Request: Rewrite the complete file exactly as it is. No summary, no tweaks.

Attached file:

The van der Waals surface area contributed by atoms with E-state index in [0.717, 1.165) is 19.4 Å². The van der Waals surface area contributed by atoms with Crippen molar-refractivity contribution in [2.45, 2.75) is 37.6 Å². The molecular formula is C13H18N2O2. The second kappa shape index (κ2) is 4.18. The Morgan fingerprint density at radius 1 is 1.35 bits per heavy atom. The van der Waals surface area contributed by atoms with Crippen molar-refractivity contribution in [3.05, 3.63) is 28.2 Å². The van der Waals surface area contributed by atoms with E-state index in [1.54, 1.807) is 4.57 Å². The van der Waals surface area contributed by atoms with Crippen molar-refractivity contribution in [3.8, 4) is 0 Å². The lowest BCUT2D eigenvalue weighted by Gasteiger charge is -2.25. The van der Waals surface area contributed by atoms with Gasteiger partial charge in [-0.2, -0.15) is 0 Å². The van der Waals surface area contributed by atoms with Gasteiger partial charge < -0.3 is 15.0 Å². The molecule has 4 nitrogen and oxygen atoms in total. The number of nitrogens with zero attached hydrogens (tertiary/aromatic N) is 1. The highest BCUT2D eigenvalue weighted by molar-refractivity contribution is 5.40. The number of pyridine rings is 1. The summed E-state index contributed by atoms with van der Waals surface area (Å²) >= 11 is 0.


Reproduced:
The van der Waals surface area contributed by atoms with E-state index in [0.717, 1.165) is 19.4 Å². The van der Waals surface area contributed by atoms with Crippen molar-refractivity contribution in [2.45, 2.75) is 37.6 Å². The molecular formula is C13H18N2O2. The second kappa shape index (κ2) is 4.18. The Morgan fingerprint density at radius 1 is 1.35 bits per heavy atom. The van der Waals surface area contributed by atoms with Crippen molar-refractivity contribution in [3.05, 3.63) is 28.2 Å². The van der Waals surface area contributed by atoms with E-state index in [1.54, 1.807) is 4.57 Å². The van der Waals surface area contributed by atoms with Crippen molar-refractivity contribution in [3.8, 4) is 0 Å². The lowest BCUT2D eigenvalue weighted by Gasteiger charge is -2.25. The van der Waals surface area contributed by atoms with Gasteiger partial charge in [-0.2, -0.15) is 0 Å². The van der Waals surface area contributed by atoms with Gasteiger partial charge < -0.3 is 15.0 Å². The molecule has 4 nitrogen and oxygen atoms in total. The number of nitrogens with zero attached hydrogens (tertiary/aromatic N) is 1. The highest BCUT2D eigenvalue weighted by molar-refractivity contribution is 5.40. The number of pyridine rings is 1. The summed E-state index contributed by atoms with van der Waals surface area (Å²) >= 11 is 0.